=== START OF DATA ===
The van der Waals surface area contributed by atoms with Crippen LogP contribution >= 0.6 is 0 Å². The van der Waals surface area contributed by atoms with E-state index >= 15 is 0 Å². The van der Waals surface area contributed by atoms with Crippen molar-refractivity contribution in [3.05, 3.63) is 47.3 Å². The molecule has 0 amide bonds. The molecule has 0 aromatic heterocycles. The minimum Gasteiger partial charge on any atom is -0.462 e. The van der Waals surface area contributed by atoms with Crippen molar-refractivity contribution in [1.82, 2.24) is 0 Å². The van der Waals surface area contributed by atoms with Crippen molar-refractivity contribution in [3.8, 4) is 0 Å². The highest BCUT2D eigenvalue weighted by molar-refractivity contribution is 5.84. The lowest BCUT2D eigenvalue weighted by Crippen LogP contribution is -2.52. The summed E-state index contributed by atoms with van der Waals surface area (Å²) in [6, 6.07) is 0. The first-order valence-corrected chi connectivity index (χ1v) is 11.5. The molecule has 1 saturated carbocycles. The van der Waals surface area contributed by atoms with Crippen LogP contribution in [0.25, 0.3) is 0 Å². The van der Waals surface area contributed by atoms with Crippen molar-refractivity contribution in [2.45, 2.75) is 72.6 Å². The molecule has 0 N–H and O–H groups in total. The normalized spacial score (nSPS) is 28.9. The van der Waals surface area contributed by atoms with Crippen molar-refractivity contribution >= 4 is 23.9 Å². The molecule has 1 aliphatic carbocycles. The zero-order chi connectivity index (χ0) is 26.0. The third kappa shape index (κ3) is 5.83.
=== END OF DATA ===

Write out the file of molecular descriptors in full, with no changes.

The van der Waals surface area contributed by atoms with Crippen LogP contribution >= 0.6 is 0 Å². The van der Waals surface area contributed by atoms with E-state index >= 15 is 0 Å². The van der Waals surface area contributed by atoms with Crippen molar-refractivity contribution in [3.05, 3.63) is 47.3 Å². The molecule has 0 amide bonds. The molecule has 0 aromatic heterocycles. The minimum Gasteiger partial charge on any atom is -0.462 e. The van der Waals surface area contributed by atoms with Crippen molar-refractivity contribution in [1.82, 2.24) is 0 Å². The van der Waals surface area contributed by atoms with Crippen molar-refractivity contribution in [3.8, 4) is 0 Å². The highest BCUT2D eigenvalue weighted by molar-refractivity contribution is 5.84. The lowest BCUT2D eigenvalue weighted by Crippen LogP contribution is -2.52. The summed E-state index contributed by atoms with van der Waals surface area (Å²) in [6, 6.07) is 0. The first-order valence-corrected chi connectivity index (χ1v) is 11.5. The molecule has 1 saturated carbocycles. The van der Waals surface area contributed by atoms with Crippen LogP contribution in [0.25, 0.3) is 0 Å². The van der Waals surface area contributed by atoms with Crippen molar-refractivity contribution in [2.45, 2.75) is 72.6 Å². The molecule has 0 N–H and O–H groups in total. The normalized spacial score (nSPS) is 28.9. The van der Waals surface area contributed by atoms with Crippen molar-refractivity contribution >= 4 is 23.9 Å². The molecule has 1 aliphatic carbocycles. The zero-order chi connectivity index (χ0) is 26.0. The third kappa shape index (κ3) is 5.83.